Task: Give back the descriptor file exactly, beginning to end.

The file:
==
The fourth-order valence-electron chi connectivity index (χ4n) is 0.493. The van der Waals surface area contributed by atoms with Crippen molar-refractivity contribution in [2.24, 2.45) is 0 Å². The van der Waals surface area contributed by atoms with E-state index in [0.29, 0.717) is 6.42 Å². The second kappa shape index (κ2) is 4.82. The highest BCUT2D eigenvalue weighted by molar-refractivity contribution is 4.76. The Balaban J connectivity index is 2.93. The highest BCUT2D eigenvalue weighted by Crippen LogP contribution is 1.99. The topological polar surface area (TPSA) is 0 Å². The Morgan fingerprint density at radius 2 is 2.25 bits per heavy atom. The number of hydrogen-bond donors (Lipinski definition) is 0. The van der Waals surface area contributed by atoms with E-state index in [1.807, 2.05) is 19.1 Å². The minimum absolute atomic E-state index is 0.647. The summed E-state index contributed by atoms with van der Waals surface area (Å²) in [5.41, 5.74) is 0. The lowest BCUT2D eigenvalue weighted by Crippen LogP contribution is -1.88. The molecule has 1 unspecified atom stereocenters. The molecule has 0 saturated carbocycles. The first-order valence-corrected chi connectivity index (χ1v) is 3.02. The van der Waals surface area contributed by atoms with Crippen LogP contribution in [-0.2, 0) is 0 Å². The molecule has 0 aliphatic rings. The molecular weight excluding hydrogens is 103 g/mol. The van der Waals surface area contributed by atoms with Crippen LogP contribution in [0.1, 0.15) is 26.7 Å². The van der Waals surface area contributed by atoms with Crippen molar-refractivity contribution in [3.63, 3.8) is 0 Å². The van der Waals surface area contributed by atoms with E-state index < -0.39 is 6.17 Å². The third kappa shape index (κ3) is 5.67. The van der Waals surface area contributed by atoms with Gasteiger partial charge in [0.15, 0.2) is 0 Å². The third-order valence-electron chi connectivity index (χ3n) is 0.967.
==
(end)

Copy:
The fourth-order valence-electron chi connectivity index (χ4n) is 0.493. The van der Waals surface area contributed by atoms with Crippen molar-refractivity contribution in [2.24, 2.45) is 0 Å². The van der Waals surface area contributed by atoms with E-state index in [0.29, 0.717) is 6.42 Å². The second kappa shape index (κ2) is 4.82. The highest BCUT2D eigenvalue weighted by molar-refractivity contribution is 4.76. The Balaban J connectivity index is 2.93. The highest BCUT2D eigenvalue weighted by Crippen LogP contribution is 1.99. The topological polar surface area (TPSA) is 0 Å². The Morgan fingerprint density at radius 2 is 2.25 bits per heavy atom. The number of hydrogen-bond donors (Lipinski definition) is 0. The van der Waals surface area contributed by atoms with E-state index in [1.807, 2.05) is 19.1 Å². The minimum absolute atomic E-state index is 0.647. The summed E-state index contributed by atoms with van der Waals surface area (Å²) in [5.41, 5.74) is 0. The lowest BCUT2D eigenvalue weighted by Crippen LogP contribution is -1.88. The molecule has 1 unspecified atom stereocenters. The molecule has 0 saturated carbocycles. The first-order valence-corrected chi connectivity index (χ1v) is 3.02. The van der Waals surface area contributed by atoms with Crippen LogP contribution in [-0.2, 0) is 0 Å². The molecule has 0 aliphatic rings. The molecular weight excluding hydrogens is 103 g/mol. The van der Waals surface area contributed by atoms with Crippen LogP contribution in [0.1, 0.15) is 26.7 Å². The van der Waals surface area contributed by atoms with Crippen molar-refractivity contribution in [3.63, 3.8) is 0 Å². The van der Waals surface area contributed by atoms with E-state index < -0.39 is 6.17 Å². The third kappa shape index (κ3) is 5.67. The van der Waals surface area contributed by atoms with Gasteiger partial charge in [0.15, 0.2) is 0 Å². The third-order valence-electron chi connectivity index (χ3n) is 0.967.